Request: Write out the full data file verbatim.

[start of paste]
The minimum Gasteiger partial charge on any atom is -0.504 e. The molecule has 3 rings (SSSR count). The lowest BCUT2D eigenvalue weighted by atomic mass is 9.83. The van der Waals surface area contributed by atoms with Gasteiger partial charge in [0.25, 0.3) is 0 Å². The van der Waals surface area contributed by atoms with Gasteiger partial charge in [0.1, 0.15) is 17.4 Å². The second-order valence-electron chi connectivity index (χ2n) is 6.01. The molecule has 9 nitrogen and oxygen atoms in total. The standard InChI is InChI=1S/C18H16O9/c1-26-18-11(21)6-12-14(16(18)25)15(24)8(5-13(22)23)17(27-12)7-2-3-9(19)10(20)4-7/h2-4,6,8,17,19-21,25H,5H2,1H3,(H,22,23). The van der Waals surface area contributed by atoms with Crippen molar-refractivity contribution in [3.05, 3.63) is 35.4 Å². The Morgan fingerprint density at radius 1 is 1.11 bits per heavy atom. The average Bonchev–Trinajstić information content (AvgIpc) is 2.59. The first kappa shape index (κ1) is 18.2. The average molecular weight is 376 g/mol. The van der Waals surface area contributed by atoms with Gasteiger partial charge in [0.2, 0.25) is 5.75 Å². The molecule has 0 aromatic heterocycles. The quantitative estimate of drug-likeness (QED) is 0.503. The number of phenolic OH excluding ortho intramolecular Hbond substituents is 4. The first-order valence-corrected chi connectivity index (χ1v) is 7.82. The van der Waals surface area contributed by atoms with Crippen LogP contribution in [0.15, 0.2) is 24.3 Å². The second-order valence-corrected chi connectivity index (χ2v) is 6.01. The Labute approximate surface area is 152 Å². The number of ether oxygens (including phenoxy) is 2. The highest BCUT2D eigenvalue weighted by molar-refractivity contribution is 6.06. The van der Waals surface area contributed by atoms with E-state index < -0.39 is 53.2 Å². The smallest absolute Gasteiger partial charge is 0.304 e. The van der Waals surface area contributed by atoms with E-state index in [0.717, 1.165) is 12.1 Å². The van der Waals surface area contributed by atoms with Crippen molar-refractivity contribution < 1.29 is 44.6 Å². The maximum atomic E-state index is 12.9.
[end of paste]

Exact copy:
The minimum Gasteiger partial charge on any atom is -0.504 e. The molecule has 3 rings (SSSR count). The lowest BCUT2D eigenvalue weighted by atomic mass is 9.83. The van der Waals surface area contributed by atoms with Gasteiger partial charge in [0.25, 0.3) is 0 Å². The van der Waals surface area contributed by atoms with Gasteiger partial charge in [0.1, 0.15) is 17.4 Å². The second-order valence-electron chi connectivity index (χ2n) is 6.01. The molecule has 9 nitrogen and oxygen atoms in total. The standard InChI is InChI=1S/C18H16O9/c1-26-18-11(21)6-12-14(16(18)25)15(24)8(5-13(22)23)17(27-12)7-2-3-9(19)10(20)4-7/h2-4,6,8,17,19-21,25H,5H2,1H3,(H,22,23). The van der Waals surface area contributed by atoms with Crippen molar-refractivity contribution in [3.05, 3.63) is 35.4 Å². The Morgan fingerprint density at radius 1 is 1.11 bits per heavy atom. The average Bonchev–Trinajstić information content (AvgIpc) is 2.59. The first kappa shape index (κ1) is 18.2. The average molecular weight is 376 g/mol. The van der Waals surface area contributed by atoms with Gasteiger partial charge in [0.2, 0.25) is 5.75 Å². The molecule has 0 aromatic heterocycles. The quantitative estimate of drug-likeness (QED) is 0.503. The number of phenolic OH excluding ortho intramolecular Hbond substituents is 4. The first-order valence-corrected chi connectivity index (χ1v) is 7.82. The van der Waals surface area contributed by atoms with Crippen LogP contribution in [0.15, 0.2) is 24.3 Å². The second-order valence-corrected chi connectivity index (χ2v) is 6.01. The Labute approximate surface area is 152 Å². The number of ether oxygens (including phenoxy) is 2. The highest BCUT2D eigenvalue weighted by molar-refractivity contribution is 6.06. The van der Waals surface area contributed by atoms with E-state index < -0.39 is 53.2 Å². The smallest absolute Gasteiger partial charge is 0.304 e. The van der Waals surface area contributed by atoms with E-state index in [0.717, 1.165) is 12.1 Å². The van der Waals surface area contributed by atoms with Crippen molar-refractivity contribution < 1.29 is 44.6 Å². The maximum atomic E-state index is 12.9.